A Voice from the Nile, and Other Poems/James Thomson

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"You would have kept me from the Desert sands
    Bestrewn with bleaching bones,
 And led me through the friendly fertile lands,
    And changed my weary moans
 To hymns of triumph and enraptured love,
 And made our earth as rich as Heaven above."

A Poem, a Drama, or a Novel, the perusal of which has moved our admiration, or affected our feelings, can hardly fail to make us desire to know something of its creator. We feel that the powers developed by the author must correspond with the faculties inherent in the man, and that the man must be at least as interesting as his work. It is not by insignificant or commonplace natures that works of enduring merit can be produced. Only by virtue of possessing unusual depth of feeling, intensity of aspiration, or wealth of intellect, does an author produce a masterpiece; and his success is always in direct proportion to the fineness and richness of his own personality. Sometimes, indeed, the character of an author will impart a factitious importance to his works. How dim and shadowy a figure would Dr. Johnson now appear, had his reputation depended solely upon his writings! Our interest in the works of Burns, Byron, and Shelley is surely doubled, at least, by the knowledge we possess of the events of their lives. And if, in becoming acquainted with their aspirations and their achievements, their errors and their sins are also made known to us, even so we have to consider that their faults were such as belong to mankind in general, while their genius belonged to themselves alone. The faults of common men die with them because the men themselves are forgotten, whereas the sins of a Burns or a Byron are remembered because he has himself immortalised them.

Mr. Thomson's works are excellent enough to stand upon their own merits; yet there is much in them that may seem obscure to those who know nothing of his life. His poems have this in common with those of Burns and Byron, that their interest is intensely personal. Most of them are reflections of his own individuality, and their interest depends upon the skill with which he has rendered his personal feelings interesting to the reader, rather than to his having dramatically expressed the thoughts and feelings of others. The key to his writings is to be found in the events of his life, and it is this key that I have endeavoured to supply in the following pages.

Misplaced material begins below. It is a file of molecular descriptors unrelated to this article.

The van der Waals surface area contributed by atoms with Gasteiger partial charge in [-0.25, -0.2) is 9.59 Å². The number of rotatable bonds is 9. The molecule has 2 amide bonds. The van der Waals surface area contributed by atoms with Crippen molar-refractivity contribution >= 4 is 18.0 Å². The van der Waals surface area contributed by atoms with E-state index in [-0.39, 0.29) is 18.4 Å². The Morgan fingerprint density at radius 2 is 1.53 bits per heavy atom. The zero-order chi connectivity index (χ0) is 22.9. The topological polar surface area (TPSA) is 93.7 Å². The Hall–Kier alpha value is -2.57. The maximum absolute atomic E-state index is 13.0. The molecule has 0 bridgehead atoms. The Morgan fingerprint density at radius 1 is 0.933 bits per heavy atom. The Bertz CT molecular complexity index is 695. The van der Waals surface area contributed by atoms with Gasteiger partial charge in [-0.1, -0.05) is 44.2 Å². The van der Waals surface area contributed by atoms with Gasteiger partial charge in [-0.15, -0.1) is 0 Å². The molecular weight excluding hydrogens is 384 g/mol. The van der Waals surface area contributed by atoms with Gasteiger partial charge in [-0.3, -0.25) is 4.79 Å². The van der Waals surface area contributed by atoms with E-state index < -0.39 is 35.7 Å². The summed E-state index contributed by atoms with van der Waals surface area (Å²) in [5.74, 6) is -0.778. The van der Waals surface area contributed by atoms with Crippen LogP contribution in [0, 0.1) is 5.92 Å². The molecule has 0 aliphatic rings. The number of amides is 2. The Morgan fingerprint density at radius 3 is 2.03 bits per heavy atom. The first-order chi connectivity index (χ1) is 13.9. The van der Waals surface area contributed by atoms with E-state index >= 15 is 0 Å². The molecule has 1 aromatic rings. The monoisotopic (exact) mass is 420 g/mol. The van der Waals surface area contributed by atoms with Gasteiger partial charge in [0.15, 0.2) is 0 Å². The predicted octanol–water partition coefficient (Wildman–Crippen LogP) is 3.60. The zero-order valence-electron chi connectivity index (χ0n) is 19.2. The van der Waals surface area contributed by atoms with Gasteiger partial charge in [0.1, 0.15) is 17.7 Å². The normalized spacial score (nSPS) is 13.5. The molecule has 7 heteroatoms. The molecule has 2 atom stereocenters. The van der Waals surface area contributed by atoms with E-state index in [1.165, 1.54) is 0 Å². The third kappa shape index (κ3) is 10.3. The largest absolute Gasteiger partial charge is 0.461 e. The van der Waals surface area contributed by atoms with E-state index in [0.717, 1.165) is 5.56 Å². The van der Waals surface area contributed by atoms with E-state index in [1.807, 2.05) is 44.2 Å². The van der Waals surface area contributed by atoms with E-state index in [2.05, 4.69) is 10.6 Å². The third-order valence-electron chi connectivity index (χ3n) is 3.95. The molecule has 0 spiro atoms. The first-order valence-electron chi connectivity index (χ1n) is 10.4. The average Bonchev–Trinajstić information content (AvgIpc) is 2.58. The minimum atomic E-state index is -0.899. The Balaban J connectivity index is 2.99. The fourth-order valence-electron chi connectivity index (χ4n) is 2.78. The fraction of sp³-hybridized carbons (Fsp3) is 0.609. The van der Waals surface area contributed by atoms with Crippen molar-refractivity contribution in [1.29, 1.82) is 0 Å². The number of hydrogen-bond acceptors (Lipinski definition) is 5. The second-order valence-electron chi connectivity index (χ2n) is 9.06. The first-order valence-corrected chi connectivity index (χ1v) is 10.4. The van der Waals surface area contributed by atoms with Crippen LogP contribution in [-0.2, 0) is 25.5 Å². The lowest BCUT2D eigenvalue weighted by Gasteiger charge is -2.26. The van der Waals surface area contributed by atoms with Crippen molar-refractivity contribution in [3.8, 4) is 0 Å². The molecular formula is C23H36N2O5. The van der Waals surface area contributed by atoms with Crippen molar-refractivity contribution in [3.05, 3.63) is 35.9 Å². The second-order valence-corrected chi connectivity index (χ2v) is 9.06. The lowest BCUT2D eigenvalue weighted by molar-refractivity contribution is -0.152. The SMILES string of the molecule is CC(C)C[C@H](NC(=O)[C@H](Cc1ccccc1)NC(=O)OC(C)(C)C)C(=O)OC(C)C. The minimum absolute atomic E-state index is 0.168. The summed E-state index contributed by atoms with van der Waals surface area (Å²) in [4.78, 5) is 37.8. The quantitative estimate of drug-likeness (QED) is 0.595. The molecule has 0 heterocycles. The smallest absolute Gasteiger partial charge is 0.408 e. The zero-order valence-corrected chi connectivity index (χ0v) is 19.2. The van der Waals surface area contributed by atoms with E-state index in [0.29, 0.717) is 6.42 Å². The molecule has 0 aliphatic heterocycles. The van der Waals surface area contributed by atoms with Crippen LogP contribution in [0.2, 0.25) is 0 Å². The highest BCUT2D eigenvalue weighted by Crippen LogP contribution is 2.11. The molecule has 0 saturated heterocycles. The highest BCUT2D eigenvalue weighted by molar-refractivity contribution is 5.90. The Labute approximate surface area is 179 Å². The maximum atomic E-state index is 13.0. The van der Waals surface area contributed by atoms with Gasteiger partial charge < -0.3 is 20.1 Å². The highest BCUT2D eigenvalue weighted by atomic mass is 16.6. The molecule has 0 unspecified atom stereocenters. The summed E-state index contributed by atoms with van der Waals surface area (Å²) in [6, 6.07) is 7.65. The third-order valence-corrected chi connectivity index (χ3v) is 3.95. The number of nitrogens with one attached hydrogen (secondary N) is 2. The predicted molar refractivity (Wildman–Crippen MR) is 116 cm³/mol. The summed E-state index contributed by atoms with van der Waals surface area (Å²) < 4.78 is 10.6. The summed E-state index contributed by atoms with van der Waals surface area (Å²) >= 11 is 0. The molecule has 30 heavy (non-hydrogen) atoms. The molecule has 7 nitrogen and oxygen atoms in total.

James Thomson was born at Port Glasgow, on the 23d of November, 1834. Both of his parents were Scotch, and James was their first child. The father had attained a good position in the merchant navy, and at one time occupied the post of chief officer in a ship trading to China. His mother was a zealous Irvingite, and it seems probable that it was to her he owed his deeply emotional and imaginative temperament. About five years after the birth of James a second son was born, and in little more than a year afterwards the mother died. The father had by this time fallen somewhat in the social scale, owing, it is said, to habits of intemperance. I cannot give any other particulars respecting him, save a somewhat vague report that he became imbecile and died a few years afterwards. On the mother's death, the infant child was taken charge of by relatives living at Port Glasgow. Some friends of the father exerted themselves in favour of James, and through their interest he was admitted into that excellent institution, the Caledonian Orphan Asylum. Here he proved himself a quick and intelligent scholar, and his rapid progress in acquiring knowledge gave the greatest satisfaction to his tutors.

When the time came for him to quit the Asylum, the question arose of what was to be his future profession. What he himself desired was to obtain a clerkship in a bank or a city merchant's office. But no such place was to be obtained except on condition of his serving for a time without pay, and this he could not do, for he was entirely without resources. He had, it is true, well-to-do relatives in London, but they gave him no assistance. No choice was left to him but to take the advice of some of the masters at the Asylum, who advised him to qualify for the post of a schoolmaster in the army. He did so, although he much disliked the idea, and he was allowed to join the service as assistant-schoolmaster. In this capacity he was sent to Ireland, the garrison which he joined being stationed at Ballincollig, near Cork. It may be remarked here, that his position in the army, however distasteful it may have been to him, was not an altogether unenviable one. The usual routine of school duty consists, I am told, in teaching the children for three hours in the forenoon, an equal time being devoted to the instruction of the adults in the afternoon. This leaves a good deal of time free for study or recreation, and there is plenty of evidence to show that Thomson made the best use possible of his leisure hours at this period.